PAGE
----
An example of oppose is when you do not want a new bill to pass.
transitive verb-·posed′, -·pos′ing
- to set against; place opposite, in balance or contrast
- to contend with in speech or action; resist; withstand
Origin of opposeMiddle English opposen from Old French opposer, altered (infl. by poser: see pose) from Classical Latin opponere: see opponent
verbop·posed, op·pos·ing, op·pos·es
- To be or act in contention or conflict with: opposed their crosstown rivals in the season finale.
- To be hostile or resistant to; try to prevent: opposes the building of a new police station.
- a. To set as an opposite in position: opposed the painting with a mirror across the room.b. To present in counterbalance or contrast: ideas that were opposed to each other in her first book.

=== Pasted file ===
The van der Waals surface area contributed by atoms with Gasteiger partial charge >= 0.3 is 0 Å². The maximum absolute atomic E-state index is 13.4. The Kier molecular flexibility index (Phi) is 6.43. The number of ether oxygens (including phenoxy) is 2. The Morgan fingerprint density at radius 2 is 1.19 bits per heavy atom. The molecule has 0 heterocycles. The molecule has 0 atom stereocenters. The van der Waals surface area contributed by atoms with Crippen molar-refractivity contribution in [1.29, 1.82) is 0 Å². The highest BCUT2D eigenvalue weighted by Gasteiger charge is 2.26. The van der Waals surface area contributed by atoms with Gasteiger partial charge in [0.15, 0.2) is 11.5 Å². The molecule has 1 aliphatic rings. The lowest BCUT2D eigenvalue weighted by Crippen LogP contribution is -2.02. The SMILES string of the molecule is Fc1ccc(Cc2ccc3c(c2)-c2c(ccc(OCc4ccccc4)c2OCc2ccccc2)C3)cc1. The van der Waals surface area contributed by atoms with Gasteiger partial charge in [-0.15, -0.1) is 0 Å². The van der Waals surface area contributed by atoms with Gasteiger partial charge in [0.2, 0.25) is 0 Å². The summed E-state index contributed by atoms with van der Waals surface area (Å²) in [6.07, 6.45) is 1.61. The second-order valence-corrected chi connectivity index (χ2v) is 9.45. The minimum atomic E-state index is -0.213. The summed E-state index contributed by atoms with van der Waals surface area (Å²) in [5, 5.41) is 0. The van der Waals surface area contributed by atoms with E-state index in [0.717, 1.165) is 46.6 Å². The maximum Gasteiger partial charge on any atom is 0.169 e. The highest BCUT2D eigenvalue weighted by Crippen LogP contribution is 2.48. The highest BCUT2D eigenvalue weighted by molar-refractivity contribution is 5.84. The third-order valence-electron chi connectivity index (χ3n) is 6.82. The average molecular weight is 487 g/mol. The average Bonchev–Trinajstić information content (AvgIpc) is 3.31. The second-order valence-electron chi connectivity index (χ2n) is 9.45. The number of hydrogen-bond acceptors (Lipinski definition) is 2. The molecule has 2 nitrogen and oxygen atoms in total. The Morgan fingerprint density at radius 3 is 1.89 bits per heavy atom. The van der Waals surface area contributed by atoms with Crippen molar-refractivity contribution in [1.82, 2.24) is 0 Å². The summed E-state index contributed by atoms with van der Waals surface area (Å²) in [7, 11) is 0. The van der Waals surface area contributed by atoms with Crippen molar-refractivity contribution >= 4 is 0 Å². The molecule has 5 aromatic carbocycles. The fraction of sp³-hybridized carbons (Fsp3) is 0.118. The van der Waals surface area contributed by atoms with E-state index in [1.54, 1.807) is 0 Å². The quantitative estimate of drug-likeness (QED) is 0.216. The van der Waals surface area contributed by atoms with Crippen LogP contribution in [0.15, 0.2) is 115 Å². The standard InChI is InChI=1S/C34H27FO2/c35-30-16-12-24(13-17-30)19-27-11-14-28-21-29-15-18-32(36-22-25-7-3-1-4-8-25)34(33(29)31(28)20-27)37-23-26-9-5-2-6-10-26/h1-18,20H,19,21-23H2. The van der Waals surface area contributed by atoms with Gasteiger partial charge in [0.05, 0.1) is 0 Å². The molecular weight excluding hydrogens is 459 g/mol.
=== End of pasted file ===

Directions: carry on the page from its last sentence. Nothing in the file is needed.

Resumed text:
Origin of opposeMiddle English opposen to question, interrogate from Old French opposer alteration ( influenced by poser to place ) of Latin oppōnere to oppose ( ob- against ; see ob- . ) ( pōnere to put ; see apo- in Indo-European roots.)
(third-person singular simple present opposes, present participle opposing, simple past and past participle opposed)
- To attempt to stop the progression of; to resist or antagonize by physical means, or by arguments, etc.; to contend against; to confront; to resist; to withstand.
- to oppose the king in battle; to oppose a bill in Congress
- There is still time to oppose this plan.
- To object to.
- Many religious leaders oppose cloning humans.
- To present or set up in opposition; to pose.
- They are opposed to any form of hierarchy.
- To place in front of, or over against; to set opposite; to exhibit.
- To compete with; to strive against.
- to oppose a rival for a prize